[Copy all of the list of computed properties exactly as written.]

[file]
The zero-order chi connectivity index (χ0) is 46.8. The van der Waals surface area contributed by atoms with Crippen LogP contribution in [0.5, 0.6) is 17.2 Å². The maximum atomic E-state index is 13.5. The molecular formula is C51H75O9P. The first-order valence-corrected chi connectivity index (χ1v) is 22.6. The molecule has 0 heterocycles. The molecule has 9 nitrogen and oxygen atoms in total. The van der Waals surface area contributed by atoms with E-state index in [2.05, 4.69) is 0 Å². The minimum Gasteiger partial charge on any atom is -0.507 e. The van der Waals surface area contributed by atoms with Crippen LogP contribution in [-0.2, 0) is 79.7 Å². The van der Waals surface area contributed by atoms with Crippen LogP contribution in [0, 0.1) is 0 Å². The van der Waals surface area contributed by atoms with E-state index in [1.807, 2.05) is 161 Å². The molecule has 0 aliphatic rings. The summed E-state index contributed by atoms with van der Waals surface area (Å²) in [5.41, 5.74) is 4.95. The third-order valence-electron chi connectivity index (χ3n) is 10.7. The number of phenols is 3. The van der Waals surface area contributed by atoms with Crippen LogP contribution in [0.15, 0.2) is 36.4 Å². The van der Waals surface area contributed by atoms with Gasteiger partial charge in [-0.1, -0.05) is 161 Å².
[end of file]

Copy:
The zero-order chi connectivity index (χ0) is 46.8. The van der Waals surface area contributed by atoms with Crippen LogP contribution in [0.5, 0.6) is 17.2 Å². The maximum atomic E-state index is 13.5. The molecular formula is C51H75O9P. The first-order valence-corrected chi connectivity index (χ1v) is 22.6. The molecule has 0 heterocycles. The molecule has 9 nitrogen and oxygen atoms in total. The van der Waals surface area contributed by atoms with E-state index in [2.05, 4.69) is 0 Å². The minimum Gasteiger partial charge on any atom is -0.507 e. The van der Waals surface area contributed by atoms with Crippen LogP contribution in [-0.2, 0) is 79.7 Å². The van der Waals surface area contributed by atoms with Crippen LogP contribution in [0, 0.1) is 0 Å². The van der Waals surface area contributed by atoms with E-state index in [1.807, 2.05) is 161 Å². The molecule has 0 aliphatic rings. The summed E-state index contributed by atoms with van der Waals surface area (Å²) in [5.41, 5.74) is 4.95. The third-order valence-electron chi connectivity index (χ3n) is 10.7. The number of phenols is 3. The van der Waals surface area contributed by atoms with Crippen LogP contribution in [0.15, 0.2) is 36.4 Å². The van der Waals surface area contributed by atoms with Gasteiger partial charge in [-0.1, -0.05) is 161 Å².